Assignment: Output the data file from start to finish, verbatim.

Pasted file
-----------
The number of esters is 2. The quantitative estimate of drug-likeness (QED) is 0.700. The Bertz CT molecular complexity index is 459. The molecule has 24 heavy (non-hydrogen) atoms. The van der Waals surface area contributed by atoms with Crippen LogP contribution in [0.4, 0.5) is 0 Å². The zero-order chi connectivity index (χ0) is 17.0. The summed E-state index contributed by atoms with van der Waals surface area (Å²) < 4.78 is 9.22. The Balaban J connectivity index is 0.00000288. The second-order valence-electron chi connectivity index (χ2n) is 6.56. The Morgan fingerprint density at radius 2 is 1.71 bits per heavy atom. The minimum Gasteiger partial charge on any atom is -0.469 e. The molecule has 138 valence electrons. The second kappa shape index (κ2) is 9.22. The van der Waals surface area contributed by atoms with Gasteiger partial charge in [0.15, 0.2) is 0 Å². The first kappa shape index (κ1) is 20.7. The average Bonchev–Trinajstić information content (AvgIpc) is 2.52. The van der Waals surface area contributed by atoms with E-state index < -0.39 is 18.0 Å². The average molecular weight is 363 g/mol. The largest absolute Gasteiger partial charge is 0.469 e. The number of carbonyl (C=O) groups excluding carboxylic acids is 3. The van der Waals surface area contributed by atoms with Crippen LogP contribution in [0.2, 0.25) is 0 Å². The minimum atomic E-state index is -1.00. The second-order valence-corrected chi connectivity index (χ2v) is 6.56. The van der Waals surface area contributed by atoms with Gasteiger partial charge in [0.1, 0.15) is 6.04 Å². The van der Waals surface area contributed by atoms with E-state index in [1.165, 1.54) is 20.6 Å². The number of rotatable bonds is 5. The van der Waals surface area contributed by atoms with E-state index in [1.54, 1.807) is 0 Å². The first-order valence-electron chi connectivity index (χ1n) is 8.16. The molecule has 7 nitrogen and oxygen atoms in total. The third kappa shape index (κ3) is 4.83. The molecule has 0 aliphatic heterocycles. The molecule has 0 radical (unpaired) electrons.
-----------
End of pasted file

The number of esters is 2. The quantitative estimate of drug-likeness (QED) is 0.700. The Bertz CT molecular complexity index is 459. The molecule has 24 heavy (non-hydrogen) atoms. The van der Waals surface area contributed by atoms with Crippen LogP contribution in [0.4, 0.5) is 0 Å². The zero-order chi connectivity index (χ0) is 17.0. The summed E-state index contributed by atoms with van der Waals surface area (Å²) < 4.78 is 9.22. The Balaban J connectivity index is 0.00000288. The second-order valence-electron chi connectivity index (χ2n) is 6.56. The Morgan fingerprint density at radius 2 is 1.71 bits per heavy atom. The minimum Gasteiger partial charge on any atom is -0.469 e. The molecule has 138 valence electrons. The second kappa shape index (κ2) is 9.22. The van der Waals surface area contributed by atoms with Gasteiger partial charge in [0.15, 0.2) is 0 Å². The first kappa shape index (κ1) is 20.7. The average Bonchev–Trinajstić information content (AvgIpc) is 2.52. The van der Waals surface area contributed by atoms with E-state index < -0.39 is 18.0 Å². The average molecular weight is 363 g/mol. The largest absolute Gasteiger partial charge is 0.469 e. The number of carbonyl (C=O) groups excluding carboxylic acids is 3. The van der Waals surface area contributed by atoms with Crippen LogP contribution in [0.2, 0.25) is 0 Å². The minimum atomic E-state index is -1.00. The second-order valence-corrected chi connectivity index (χ2v) is 6.56. The van der Waals surface area contributed by atoms with Gasteiger partial charge in [0.1, 0.15) is 6.04 Å². The van der Waals surface area contributed by atoms with E-state index in [1.165, 1.54) is 20.6 Å². The number of rotatable bonds is 5. The van der Waals surface area contributed by atoms with E-state index in [1.54, 1.807) is 0 Å². The first-order valence-electron chi connectivity index (χ1n) is 8.16. The molecule has 7 nitrogen and oxygen atoms in total. The third kappa shape index (κ3) is 4.83. The molecule has 0 aliphatic heterocycles. The molecule has 0 radical (unpaired) electrons.